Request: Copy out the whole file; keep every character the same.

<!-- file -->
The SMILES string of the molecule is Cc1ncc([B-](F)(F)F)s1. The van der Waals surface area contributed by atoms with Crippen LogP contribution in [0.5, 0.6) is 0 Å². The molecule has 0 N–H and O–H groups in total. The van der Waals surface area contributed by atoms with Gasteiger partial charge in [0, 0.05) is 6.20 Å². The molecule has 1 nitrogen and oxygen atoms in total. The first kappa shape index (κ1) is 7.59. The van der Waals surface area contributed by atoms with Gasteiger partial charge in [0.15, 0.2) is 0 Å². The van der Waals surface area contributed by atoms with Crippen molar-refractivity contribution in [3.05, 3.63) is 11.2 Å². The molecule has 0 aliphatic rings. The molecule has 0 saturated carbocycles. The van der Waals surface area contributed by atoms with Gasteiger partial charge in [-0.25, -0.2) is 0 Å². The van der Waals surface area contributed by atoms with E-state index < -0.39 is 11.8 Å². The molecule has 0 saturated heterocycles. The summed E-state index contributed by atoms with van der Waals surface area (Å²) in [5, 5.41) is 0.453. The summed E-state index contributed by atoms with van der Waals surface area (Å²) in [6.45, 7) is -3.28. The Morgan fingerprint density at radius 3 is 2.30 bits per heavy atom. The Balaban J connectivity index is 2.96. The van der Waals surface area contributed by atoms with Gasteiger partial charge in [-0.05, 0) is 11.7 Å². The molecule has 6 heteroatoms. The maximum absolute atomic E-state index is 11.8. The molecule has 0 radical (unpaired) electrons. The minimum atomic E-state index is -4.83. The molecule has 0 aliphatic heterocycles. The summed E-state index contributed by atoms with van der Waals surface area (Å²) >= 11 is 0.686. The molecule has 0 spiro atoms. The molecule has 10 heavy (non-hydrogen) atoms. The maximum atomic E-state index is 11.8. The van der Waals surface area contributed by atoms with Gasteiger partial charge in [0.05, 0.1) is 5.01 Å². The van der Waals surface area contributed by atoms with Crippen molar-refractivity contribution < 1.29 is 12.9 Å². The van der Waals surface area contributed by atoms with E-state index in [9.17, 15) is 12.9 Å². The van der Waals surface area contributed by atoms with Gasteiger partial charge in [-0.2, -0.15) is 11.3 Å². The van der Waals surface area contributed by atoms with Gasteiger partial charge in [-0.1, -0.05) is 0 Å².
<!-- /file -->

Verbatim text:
The SMILES string of the molecule is Cc1ncc([B-](F)(F)F)s1. The van der Waals surface area contributed by atoms with Crippen LogP contribution in [0.5, 0.6) is 0 Å². The molecule has 0 N–H and O–H groups in total. The van der Waals surface area contributed by atoms with Gasteiger partial charge in [0, 0.05) is 6.20 Å². The molecule has 1 nitrogen and oxygen atoms in total. The first kappa shape index (κ1) is 7.59. The van der Waals surface area contributed by atoms with Gasteiger partial charge in [0.15, 0.2) is 0 Å². The van der Waals surface area contributed by atoms with Crippen molar-refractivity contribution in [3.05, 3.63) is 11.2 Å². The molecule has 0 aliphatic rings. The molecule has 0 saturated carbocycles. The van der Waals surface area contributed by atoms with Gasteiger partial charge in [-0.25, -0.2) is 0 Å². The van der Waals surface area contributed by atoms with E-state index < -0.39 is 11.8 Å². The molecule has 0 saturated heterocycles. The summed E-state index contributed by atoms with van der Waals surface area (Å²) in [5, 5.41) is 0.453. The summed E-state index contributed by atoms with van der Waals surface area (Å²) in [6.45, 7) is -3.28. The Morgan fingerprint density at radius 3 is 2.30 bits per heavy atom. The Balaban J connectivity index is 2.96. The van der Waals surface area contributed by atoms with Gasteiger partial charge in [-0.05, 0) is 11.7 Å². The molecule has 6 heteroatoms. The maximum absolute atomic E-state index is 11.8. The molecule has 0 radical (unpaired) electrons. The minimum atomic E-state index is -4.83. The molecule has 0 aliphatic heterocycles. The summed E-state index contributed by atoms with van der Waals surface area (Å²) >= 11 is 0.686. The molecule has 0 spiro atoms. The molecule has 10 heavy (non-hydrogen) atoms. The maximum atomic E-state index is 11.8. The van der Waals surface area contributed by atoms with Gasteiger partial charge in [0.05, 0.1) is 5.01 Å². The van der Waals surface area contributed by atoms with Crippen molar-refractivity contribution < 1.29 is 12.9 Å². The van der Waals surface area contributed by atoms with E-state index in [9.17, 15) is 12.9 Å². The van der Waals surface area contributed by atoms with Gasteiger partial charge in [-0.2, -0.15) is 11.3 Å². The van der Waals surface area contributed by atoms with Gasteiger partial charge in [-0.1, -0.05) is 0 Å².